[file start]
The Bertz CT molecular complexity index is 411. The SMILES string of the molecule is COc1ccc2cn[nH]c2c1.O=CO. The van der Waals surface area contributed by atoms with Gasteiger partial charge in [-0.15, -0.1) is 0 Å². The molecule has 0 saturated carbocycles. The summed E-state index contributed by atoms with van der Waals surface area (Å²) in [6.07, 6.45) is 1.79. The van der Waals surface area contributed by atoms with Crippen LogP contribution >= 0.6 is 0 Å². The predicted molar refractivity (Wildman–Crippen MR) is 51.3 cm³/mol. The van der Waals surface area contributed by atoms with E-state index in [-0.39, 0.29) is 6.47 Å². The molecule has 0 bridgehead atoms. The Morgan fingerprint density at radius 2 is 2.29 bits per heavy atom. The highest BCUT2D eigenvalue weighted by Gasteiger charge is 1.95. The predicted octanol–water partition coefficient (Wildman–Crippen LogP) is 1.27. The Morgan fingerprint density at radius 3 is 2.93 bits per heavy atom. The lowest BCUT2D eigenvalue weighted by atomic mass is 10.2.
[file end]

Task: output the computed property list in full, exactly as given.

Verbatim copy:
The Bertz CT molecular complexity index is 411. The SMILES string of the molecule is COc1ccc2cn[nH]c2c1.O=CO. The van der Waals surface area contributed by atoms with Gasteiger partial charge in [-0.15, -0.1) is 0 Å². The molecule has 0 saturated carbocycles. The summed E-state index contributed by atoms with van der Waals surface area (Å²) in [6.07, 6.45) is 1.79. The van der Waals surface area contributed by atoms with Crippen LogP contribution >= 0.6 is 0 Å². The predicted molar refractivity (Wildman–Crippen MR) is 51.3 cm³/mol. The van der Waals surface area contributed by atoms with E-state index in [-0.39, 0.29) is 6.47 Å². The molecule has 0 bridgehead atoms. The Morgan fingerprint density at radius 2 is 2.29 bits per heavy atom. The highest BCUT2D eigenvalue weighted by Gasteiger charge is 1.95. The predicted octanol–water partition coefficient (Wildman–Crippen LogP) is 1.27. The Morgan fingerprint density at radius 3 is 2.93 bits per heavy atom. The lowest BCUT2D eigenvalue weighted by atomic mass is 10.2.